Yorkshire v Middlesex, Scarborough, 1st day

Could England nab Lyth too?

Jon Culley at North Marine Road

July 19, 2014

Comments: 7 | Text size: A | A

Yorkshire 211 for 6 (Lyth 117) v Middlesex

Adam Lyth punches off the back foot on the way to a morning half-century, Nottinghamshire v Yorkshire, County Championship, Division One, Headingley, 1st day, August, 21, 2013
Adam Lyth's stellar Championship could gain the selectors' interest © Getty Images

In the interests of their title challenge, the last thing Yorkshire want is to have the England selectors asking too many questions about Adam Lyth but it may be difficult to keep them off the scent given his consistent excellence this season.

Five first-class hundreds, four in the Championship; 1,134 first-class runs, 1,004 in the Championship (the first to do so in Division One): the numbers are impressive, as is the way in which he is making them, with an enhanced sense of care and responsibility.

Already deprived of three players - Joe Root, Gary Ballance and Liam Plunkett - even with Jonny Bairstow and Tim Bresnan out of favour, you would imagine Andrew Gale might want to play down the credentials of another but the Yorkshire captain is inclined to do the opposite. After Lyth's 230 against Northamptonshire at the beginning of June, he boldly claimed that "compared with all the Yorkshire lads who have played for England recently, he has the most ability."

The selectors do not appear yet to be quite so keen. Since his 1,500 runs in the 2010 season earned him a trip to the Caribbean with an England Lions side managed by the recently appointed England selector Mick Newell he has not had a look-on. This is his best year subsequently - it may turn out even better - and there is no doubt he has moved to a different level.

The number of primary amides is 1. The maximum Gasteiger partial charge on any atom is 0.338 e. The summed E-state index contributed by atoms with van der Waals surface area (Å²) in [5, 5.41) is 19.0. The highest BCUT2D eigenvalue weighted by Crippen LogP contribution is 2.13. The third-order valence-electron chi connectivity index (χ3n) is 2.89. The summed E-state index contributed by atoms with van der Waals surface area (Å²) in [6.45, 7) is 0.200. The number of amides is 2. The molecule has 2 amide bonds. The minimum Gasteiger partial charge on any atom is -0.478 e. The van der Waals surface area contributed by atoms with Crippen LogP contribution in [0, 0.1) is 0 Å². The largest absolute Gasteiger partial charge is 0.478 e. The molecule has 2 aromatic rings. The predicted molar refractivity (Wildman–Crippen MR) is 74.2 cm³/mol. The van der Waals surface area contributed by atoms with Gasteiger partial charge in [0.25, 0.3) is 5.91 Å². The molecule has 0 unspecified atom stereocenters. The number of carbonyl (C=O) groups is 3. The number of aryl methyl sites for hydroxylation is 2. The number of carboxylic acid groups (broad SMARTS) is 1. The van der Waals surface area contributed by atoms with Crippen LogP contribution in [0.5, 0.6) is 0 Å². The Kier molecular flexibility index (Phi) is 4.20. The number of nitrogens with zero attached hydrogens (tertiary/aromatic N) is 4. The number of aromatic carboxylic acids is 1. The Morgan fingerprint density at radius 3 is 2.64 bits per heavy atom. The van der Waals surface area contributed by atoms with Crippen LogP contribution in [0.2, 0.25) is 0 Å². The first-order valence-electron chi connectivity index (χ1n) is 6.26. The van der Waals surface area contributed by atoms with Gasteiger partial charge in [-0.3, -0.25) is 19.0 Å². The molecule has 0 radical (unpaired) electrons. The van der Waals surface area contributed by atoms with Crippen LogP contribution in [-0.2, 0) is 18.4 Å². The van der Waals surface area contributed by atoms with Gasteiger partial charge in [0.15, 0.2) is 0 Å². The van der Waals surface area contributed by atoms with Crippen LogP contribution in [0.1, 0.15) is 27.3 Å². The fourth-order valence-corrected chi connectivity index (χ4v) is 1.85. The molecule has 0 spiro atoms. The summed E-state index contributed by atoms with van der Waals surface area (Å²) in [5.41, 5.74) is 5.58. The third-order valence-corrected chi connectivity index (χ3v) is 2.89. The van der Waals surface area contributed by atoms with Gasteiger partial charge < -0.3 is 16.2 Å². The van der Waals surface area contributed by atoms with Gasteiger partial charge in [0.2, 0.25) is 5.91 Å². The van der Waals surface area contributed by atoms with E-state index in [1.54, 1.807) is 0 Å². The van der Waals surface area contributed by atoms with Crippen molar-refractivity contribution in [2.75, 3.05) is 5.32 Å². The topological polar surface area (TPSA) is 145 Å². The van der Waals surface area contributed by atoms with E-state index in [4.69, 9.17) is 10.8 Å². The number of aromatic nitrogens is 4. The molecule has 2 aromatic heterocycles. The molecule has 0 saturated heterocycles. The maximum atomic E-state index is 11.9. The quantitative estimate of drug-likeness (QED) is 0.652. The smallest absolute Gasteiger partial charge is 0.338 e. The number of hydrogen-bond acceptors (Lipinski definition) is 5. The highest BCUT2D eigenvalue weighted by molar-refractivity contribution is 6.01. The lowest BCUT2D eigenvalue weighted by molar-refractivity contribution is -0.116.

He has scored 50 runs or more in more than half of his 17 Championship innings so far, the consistent theme of which has been his willingness, when the situation demands it, to be a patient accumulator. He remains a lovely batsman to watch, particularly when driving on the off, but he has become much more willing to bide his time, less inclined to follow his attacking instincts and nick off early. He has worked hard to eliminate vulnerabilities in his game and it is paying off handsomely.

As Yorkshire transferred operations to Scarborough, just along the coast from Lyth's home town of Whitby, he demonstrated again that he has acquired an ability to stick around even in difficult conditions, making a grafted 117 that acquired even more value as Middlesex fought back late in the day.

Lyth has half an eye on Cook's form

  • Adam Lyth insisted his mind was fixed on scoring runs for Yorkshire rather than any impression he might have made on the England selectors with his form this season but acknowledged after making his hundred at Scarborough that there is one England opener not in the best of nick.
  • He believes, too, that he is a much better batsman than he was in 2010, when 1,500 runs in the domestic season earned him a winter with England Lions.

  • "It is not really in the back of my mind but obviously Alastair Cook is struggling for a bit of form," Lyth said. "But all I can do is keep scoring runs. If I did get the call then obviously I'd be pleased. I will try to keep scoring runs for Yorkshire, helping us to win games and if the call came I'd be over the moon.

  • "I feel this is the best I am hitting the ball in my career so far. My technique is a lot better than it was in 2010 and I'm very pleased with the way it is going.

  • "I'm leaving the ball a hell of a lot better than the last couple of years. I've not really chased much outside off stump, although I did chase one on 99 to get to a hundred and had a bit of luck but I deserved that, I think."

There were a few streaky moments, although nothing that constituted a chance until he had made 75, when he skewed a ball from Toby Roland-Jones that Eoin Morgan should have taken at gully. Lyth took in his moment of good fortune but then stomped away on to the adjoining pitch, swishing his bat angrily. He values his wicket highly now. He completed his hundred, too, with not his best shot, edging a ball from Steven Finn to the third man boundary for four.

There was plenty in this pitch, which had bounce and carry and a good covering of grass and the atmosphere remained humid after overnight rain. Had Middlesex bowled a little fuller in the morning session, the day might have unfolded differently.